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Intel Pentium 4 Guide (Page 2/17)

Posted: December 10, 2000
Written by: Tuan "Solace" Nguyen

Not Just a New Name

While the Pentium III offered users new and exciting speeds, that was mostly all that was to it. The most significant change it went through was a die shrink from 0.25 to 0.18 micron, which enabled Intel to lower power requirements and, most importantly, add on-die L2 cache. The onboard L2 cache gave Intel a significant lead over AMDís reigning Athlon processor and gave Intel the top spot. The Celeron also received a 0.18 micron makeover and became one of the most demanded processors on the market. People were just pushing each other to get a hold of one -- mainly for its overclocking prowess.

Eventually, Intel knew that its precious P6 architecture had its days limited. It knew that in order to improve its processors significantly, it would have to come up with a new way of doing things. And thus, it innovated with the Pentium 4 processor.

Innovating however, can sometimes lead to failure; not all companies innovate with success. With so many new features in the Pentium 4, itís hard to figure out whatís good and whatís not. Iíll take you through some of the new features that are integrated into the Pentium 4 and show you which one will affect your computing future.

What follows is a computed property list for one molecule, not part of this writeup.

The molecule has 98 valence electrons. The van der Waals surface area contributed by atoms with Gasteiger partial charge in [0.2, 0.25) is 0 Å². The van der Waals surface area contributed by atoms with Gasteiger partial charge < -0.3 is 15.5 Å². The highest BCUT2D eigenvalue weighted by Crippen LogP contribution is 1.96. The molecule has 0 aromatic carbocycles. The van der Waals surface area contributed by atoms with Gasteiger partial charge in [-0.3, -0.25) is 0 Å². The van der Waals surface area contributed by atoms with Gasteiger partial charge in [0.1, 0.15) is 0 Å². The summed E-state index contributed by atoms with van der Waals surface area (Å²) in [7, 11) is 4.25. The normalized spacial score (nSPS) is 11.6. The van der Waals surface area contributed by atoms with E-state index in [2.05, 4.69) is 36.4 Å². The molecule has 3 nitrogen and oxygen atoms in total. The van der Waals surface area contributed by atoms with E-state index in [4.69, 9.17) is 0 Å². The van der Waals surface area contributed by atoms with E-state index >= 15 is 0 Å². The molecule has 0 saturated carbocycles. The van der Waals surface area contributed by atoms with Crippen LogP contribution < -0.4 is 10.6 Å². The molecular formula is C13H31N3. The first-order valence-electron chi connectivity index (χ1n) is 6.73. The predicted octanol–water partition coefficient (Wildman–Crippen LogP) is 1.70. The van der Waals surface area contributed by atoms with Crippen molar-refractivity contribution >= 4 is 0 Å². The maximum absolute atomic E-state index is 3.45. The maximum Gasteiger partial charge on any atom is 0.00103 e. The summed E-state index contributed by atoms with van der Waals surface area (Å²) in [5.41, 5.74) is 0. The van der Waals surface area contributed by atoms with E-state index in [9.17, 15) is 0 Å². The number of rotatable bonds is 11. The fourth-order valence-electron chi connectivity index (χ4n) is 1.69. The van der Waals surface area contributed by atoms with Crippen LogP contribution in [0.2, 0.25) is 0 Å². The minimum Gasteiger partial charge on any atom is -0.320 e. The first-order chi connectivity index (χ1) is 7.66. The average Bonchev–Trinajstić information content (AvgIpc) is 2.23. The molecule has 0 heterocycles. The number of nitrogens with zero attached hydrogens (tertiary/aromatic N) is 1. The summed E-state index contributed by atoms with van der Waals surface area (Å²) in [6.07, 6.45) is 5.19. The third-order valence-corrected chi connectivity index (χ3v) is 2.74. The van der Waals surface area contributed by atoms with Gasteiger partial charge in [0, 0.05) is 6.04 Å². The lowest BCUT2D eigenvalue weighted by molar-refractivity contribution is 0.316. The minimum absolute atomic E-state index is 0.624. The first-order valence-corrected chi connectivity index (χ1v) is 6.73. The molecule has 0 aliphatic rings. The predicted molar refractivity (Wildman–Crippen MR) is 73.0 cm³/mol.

Letís take a look at the processor itself.

The Chip

The following is a picture of the 1.5GHz Pentium 4 processor.

Click for a larger picture


Physically, not much has changed from a PGA Pentium III. What has changed is the number of pins used. The Pentium 4 uses a Socket 423 interface and requires different power and cooling settings than its older brother. The core itself is sealed underneath a protective metal cover to avoid problems like ones AMD faced with users crushing their own processors.

Click for a larger picture


Intel wonít be sticking to Socket 423 for much longer though. Next year, it will introduce a new Socket 478, which means that the Pentium 4 itself will see physical change -- or perhaps not. Intel may make the new socket accept initial Pentium 4 chips. This is a definite possibility considering Intel once did the same thing with its Overdrive processors. Overdrive compatible motherboards had sockets that were larger and had more pins than regular processors. Both regular Intel and Intel Overdrive processors would fit perfectly in and function just fine. This would be a smart thing for Intel to do if it hasnít already intended on doing so.

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